God governs the world, which he made, and will judge it. His government is founded on infinite wisdom, sweetened by infinite goodness, and authorized by right of creation, and almighty power. This government I call his providence, to which I not only submit with my whole soul and heart, but rejoice in it as my sole anchor of safety, as well when I do not, as when I do understand the reasons for this or that dispensation. This deference, in a limited degree, I pay to the chief magistrate of that civil society, whereof I am a member; and know full well, that if it is not paid by me and others, there can be no civil society. For want of it, in this year, 1770, we are on the point of anarchy among ourselves, or of slavery to some foreign power. But is it not enough to conceive and utter rebellion against the state ? Must we also call in question the providence and government of God? In making these reflections I grow sick, while under that, which gives occasion to them, the nation sickens too, but without reflection.

Having delivered my sentiments, and finished the reasonings, on which they are grounded in my weak understanding ; I shall conclude with two or three observations.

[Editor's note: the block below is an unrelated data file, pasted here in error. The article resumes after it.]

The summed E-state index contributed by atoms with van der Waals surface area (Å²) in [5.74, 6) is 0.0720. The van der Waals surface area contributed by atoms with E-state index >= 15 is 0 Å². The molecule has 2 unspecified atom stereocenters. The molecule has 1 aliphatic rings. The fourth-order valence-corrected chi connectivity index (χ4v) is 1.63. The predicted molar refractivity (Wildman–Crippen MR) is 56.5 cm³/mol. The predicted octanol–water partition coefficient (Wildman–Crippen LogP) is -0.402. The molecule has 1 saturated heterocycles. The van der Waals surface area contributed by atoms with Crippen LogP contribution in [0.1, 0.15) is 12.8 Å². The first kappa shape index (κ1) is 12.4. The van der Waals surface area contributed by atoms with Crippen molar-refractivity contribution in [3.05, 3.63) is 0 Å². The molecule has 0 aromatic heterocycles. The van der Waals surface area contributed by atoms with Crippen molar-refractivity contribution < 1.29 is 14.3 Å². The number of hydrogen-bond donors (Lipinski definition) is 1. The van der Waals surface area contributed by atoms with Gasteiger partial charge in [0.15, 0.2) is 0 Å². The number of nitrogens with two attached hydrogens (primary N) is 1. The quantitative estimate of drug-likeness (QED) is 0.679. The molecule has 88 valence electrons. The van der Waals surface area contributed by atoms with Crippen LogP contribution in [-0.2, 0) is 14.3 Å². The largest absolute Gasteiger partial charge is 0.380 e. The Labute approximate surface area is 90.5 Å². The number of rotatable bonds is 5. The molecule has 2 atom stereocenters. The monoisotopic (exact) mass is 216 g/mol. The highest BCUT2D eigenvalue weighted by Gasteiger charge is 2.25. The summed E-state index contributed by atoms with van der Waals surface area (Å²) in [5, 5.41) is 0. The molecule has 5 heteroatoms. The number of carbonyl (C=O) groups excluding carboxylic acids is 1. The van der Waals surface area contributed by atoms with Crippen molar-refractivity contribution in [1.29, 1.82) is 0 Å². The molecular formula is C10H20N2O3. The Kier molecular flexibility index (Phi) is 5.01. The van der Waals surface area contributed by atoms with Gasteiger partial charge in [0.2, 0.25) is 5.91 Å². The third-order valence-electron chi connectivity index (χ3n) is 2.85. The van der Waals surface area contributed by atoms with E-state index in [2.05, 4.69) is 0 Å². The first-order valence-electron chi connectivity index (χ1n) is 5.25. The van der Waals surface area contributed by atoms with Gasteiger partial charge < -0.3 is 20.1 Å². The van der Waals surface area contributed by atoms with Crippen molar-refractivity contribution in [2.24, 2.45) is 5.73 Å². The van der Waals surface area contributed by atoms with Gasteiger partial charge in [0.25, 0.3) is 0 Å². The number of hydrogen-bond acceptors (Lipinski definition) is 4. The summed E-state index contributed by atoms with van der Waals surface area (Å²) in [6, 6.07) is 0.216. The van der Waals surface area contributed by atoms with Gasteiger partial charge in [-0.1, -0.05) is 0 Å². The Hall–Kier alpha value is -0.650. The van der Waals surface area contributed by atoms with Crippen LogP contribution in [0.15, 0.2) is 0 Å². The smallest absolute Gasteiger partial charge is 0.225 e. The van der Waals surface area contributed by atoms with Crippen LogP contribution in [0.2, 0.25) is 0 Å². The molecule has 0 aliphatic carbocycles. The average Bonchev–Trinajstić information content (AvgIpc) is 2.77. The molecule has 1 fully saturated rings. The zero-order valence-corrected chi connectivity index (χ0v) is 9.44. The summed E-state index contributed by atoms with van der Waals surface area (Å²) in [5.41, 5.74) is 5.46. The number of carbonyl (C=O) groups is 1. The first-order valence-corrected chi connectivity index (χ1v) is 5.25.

There are men who conceitedly square every thing by the extent of their own capacities, which they are not apt to under-rate. As often as any two propositions do but seem to contradict each other, although each hath been demonstrably proved, the casuists I am speaking of, do not hesitate a moment to pronounce one of them false. This they do in regard to the doctrine of the Trinity. This they do in regard to the foreknowledge and decrees of God, on the one hand, and the moral freedom of man, on the other. Hence some, taking the side of foreknowledge and decrees, have denied the existence of created spirits, made mere machines and necessary agents of all men, and consequently ascribed their vices, as well as virtues, to God alone. Others, adopting the moral liberty of angels and men, have undeified the Infinite Being by limiting his knowledge, and charging him with the creation of a world, whereof he knew not the grand result. They do not consider these two propositions, God foreknew every thing, and, man is morally free, but as opposites; nor reflect, that although to a bounded understanding they may seem irreconcilable, yet in that of God they may most easily consist with each other. Hence a large book to prove the great truths of divine foreknowledge and predestination, and to run down the moral freedom of men and angels. Hence too another, as large, to prove the important truth of moral freedom in both these ranks of